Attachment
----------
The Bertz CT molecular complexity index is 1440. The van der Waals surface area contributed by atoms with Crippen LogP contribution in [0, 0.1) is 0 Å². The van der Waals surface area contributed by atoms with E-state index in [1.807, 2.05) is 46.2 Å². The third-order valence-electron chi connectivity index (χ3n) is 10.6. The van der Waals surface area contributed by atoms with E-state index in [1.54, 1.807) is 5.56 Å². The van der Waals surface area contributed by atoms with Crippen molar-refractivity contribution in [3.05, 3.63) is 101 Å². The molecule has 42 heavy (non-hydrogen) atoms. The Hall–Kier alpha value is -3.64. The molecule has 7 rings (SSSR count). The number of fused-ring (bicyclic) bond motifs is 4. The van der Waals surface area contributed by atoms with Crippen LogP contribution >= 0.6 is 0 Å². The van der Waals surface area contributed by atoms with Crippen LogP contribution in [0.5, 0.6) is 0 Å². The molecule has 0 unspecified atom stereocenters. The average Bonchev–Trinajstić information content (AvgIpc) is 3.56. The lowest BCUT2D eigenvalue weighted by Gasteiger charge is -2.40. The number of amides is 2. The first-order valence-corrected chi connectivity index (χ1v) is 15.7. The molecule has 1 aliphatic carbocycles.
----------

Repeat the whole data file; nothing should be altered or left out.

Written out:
The Bertz CT molecular complexity index is 1440. The van der Waals surface area contributed by atoms with Crippen LogP contribution in [0, 0.1) is 0 Å². The van der Waals surface area contributed by atoms with E-state index in [1.807, 2.05) is 46.2 Å². The third-order valence-electron chi connectivity index (χ3n) is 10.6. The van der Waals surface area contributed by atoms with E-state index in [1.54, 1.807) is 5.56 Å². The van der Waals surface area contributed by atoms with Crippen molar-refractivity contribution in [3.05, 3.63) is 101 Å². The molecule has 42 heavy (non-hydrogen) atoms. The Hall–Kier alpha value is -3.64. The molecule has 7 rings (SSSR count). The number of fused-ring (bicyclic) bond motifs is 4. The van der Waals surface area contributed by atoms with Crippen LogP contribution >= 0.6 is 0 Å². The van der Waals surface area contributed by atoms with Crippen LogP contribution in [0.5, 0.6) is 0 Å². The molecule has 0 unspecified atom stereocenters. The average Bonchev–Trinajstić information content (AvgIpc) is 3.56. The lowest BCUT2D eigenvalue weighted by Gasteiger charge is -2.40. The number of amides is 2. The first-order valence-corrected chi connectivity index (χ1v) is 15.7. The molecule has 1 aliphatic carbocycles.